Greenhouse's story also cited an email message from the director of the wage and hour division's Little Rock, Ark, dated January 10, just after the settlement was reached: "Wage & Hour will not open an investigation of Wal-Mart without first notifying Wal-Mart's main office and allowing them an opportunity to look at the alleged violations and, if valid, correct the problem." The Labor Department's press release failed to mention the advance notice to Wal-Mart headquarters, but said that the Little Rock office "coordinated the resolution of several investigations of stores in Connecticut, Arkansas, and New Hampshire."
'Government's Loyalty Lies with Industry, Not With Young Workers'
Darlene Adkins, coordinator of the Child Labor Coalition, said in a February 16 press release that the Department/Wal-Mart agreement sent a "disheartening" message that "violators of child labor laws shouldn't have much to fear, even if caught." Her two basic criticisms:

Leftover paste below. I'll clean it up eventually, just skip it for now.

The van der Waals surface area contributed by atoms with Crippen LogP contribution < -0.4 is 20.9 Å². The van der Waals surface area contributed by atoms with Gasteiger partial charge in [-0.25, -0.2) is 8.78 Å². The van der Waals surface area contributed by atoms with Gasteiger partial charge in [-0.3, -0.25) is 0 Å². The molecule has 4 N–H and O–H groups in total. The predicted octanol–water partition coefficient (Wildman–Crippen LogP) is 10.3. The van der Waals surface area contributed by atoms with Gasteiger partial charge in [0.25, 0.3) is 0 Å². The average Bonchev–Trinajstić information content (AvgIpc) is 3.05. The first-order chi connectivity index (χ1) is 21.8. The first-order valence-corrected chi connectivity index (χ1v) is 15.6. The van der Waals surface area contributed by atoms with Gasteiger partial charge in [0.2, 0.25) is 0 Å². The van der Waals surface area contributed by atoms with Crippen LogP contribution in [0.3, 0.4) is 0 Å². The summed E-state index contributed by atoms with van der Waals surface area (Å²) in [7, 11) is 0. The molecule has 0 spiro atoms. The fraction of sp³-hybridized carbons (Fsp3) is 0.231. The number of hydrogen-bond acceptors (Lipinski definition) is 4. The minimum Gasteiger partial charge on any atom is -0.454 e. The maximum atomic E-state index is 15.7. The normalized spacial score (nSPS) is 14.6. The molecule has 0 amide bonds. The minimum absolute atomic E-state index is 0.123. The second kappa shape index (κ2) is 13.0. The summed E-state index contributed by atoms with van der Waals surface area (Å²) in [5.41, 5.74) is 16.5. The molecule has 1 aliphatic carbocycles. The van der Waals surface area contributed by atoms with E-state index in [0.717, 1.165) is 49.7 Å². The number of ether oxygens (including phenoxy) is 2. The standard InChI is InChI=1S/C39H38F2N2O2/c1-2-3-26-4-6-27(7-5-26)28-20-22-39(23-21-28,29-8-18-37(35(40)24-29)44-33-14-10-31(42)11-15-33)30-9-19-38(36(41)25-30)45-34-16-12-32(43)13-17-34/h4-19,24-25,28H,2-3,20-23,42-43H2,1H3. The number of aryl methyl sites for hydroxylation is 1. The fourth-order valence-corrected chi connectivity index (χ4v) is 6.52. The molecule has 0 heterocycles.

- "If the Department of Labor were truly interested in preventing children from operating cardboard balers and chain saws and other prohibited hazardous machines, it would immediately investigate any reports of such activities, without giving any employer any advance notice."
- The $135,540 fine is "trivial," given the fact that Wal-Mart is a repeat offender of state and federal child labor laws and that Labor's own regulations require penalties to be based on a history of prior violations and on the failure to take reasonable precautions to avoid violations.